The WWE Hall of Fame ceremony is one of the most anticipated events for wrestling fans, celebrating the careers and contributions of the greatest names in WWE history. However, this year’s Hall of Fame event, held in combination with a SmackDown show, faced some logistical challenges that impacted the audience’s experience.

One notable aspect was the captivating speech by Paul Heyman, which set a high standard for the evening. However, there was considerable chatter at the show and on social media about the Hall of Fame/SmackDown combination. Many fans noted that the lengthy day caused fatigue, leading many to leave after Heyman’s speech.

In the past, the WWE Hall of Fame was a standalone event, typically aired on Saturday night on the WWE Network. However, with WrestleMania now spanning two nights, the Hall of Fame ceremony was moved to follow SmackDown due to the addition of NXT in the afternoon, hours before the first night of WrestleMania.

During his Six Feet Under podcast appearance, The Undertaker discussed the strain of such a long day, pointing out the extensive hours involved in both SmackDown and the Hall of Fame. He recounted that he had to attend rehearsals early in the morning, return home for a short break, and then head back for SmackDown and the Hall of Fame later in the evening. This extended schedule leads to fan fatigue, contributing to many attendees leaving early.


“So, Friday I had to get up early and go to Wells Fargo for Hall of Fame rehearsals,” Taker said. “I went over there, did rehearsals, and then came back for a couple of hours and turned right back around and went back to the Hall of Fame. I was there forever. They gotta figure that out because that’s a really really long night between SmackDown and then the Hall of Fame.”

Taker emphasized that the extended hours of the Hall of Fame and SmackDown can be challenging for both performers and fans, suggesting that the structure of the event needs to be re-evaluated. He pointed out that starting the Hall of Fame with a high-profile speech, such as that of Paul Heyman, might have contributed to early departures, as Heyman was the primary draw for many attendees.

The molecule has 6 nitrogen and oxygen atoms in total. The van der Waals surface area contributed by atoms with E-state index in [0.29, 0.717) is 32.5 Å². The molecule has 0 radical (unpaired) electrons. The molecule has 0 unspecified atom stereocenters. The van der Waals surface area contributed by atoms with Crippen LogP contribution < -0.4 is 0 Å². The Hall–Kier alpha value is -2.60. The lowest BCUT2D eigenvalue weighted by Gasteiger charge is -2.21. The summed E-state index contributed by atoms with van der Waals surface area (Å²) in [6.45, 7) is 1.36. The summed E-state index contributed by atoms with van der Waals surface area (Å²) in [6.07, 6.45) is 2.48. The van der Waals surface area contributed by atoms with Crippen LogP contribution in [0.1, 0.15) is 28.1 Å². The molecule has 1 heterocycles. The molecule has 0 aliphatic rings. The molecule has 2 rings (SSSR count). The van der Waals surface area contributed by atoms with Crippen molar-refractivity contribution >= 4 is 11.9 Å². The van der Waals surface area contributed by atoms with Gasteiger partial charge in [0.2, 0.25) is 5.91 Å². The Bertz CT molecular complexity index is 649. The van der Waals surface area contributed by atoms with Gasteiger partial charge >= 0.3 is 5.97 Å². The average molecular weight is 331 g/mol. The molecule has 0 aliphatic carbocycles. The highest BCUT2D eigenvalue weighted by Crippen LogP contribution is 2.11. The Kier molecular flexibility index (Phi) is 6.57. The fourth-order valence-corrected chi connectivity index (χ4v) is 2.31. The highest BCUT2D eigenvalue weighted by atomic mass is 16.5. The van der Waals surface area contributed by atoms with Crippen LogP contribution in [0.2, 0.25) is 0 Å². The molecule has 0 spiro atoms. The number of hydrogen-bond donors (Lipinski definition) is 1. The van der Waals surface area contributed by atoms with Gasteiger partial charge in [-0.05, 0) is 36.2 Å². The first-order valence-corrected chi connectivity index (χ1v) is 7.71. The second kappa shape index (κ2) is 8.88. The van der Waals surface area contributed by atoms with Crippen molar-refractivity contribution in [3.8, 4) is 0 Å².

“It’s a long night and again we’re in Philly. Once they’re (the fans) done, they’re done. They started out the Hall of Fame with Paul. Usually, the headliner goes on last, right? It was smart, obviously they had stuff they had to do. So Paul [Heyman] starts the Hall of Fame and that’s what most of the people were there to see was Paul. The speech and everything else was so good and engaging. That’s another problem. You give a great acceptance speech and all that. They’re popping and carrying on and they get tired too, right?”

Moving the WWE Hall of Fame ceremony to Thursday could be a potential solution to avoid the scheduling conflicts and fatigue associated with its current placement after SmackDown. Hosting the Hall of Fame on Thursday would allow for a dedicated night without the added pressures of other events like SmackDown and WrestleMania, providing more flexibility for both fans and performers.

Are you in agreement with what The Undertaker said? Sound off in the comments!

Subhojeet Mukherjee

Subhojeet, a professional wrestling fan for over 20+ years, found his passion during the Monday Night Wars. With expertise honed over decades and a broad spectrum of interests including TV, movies, anime, novels, and music, he offers insightful analysis and coverage. Respected in the industry, Subhojeet keeps fans informed and engaged with his knowledge and perspective.

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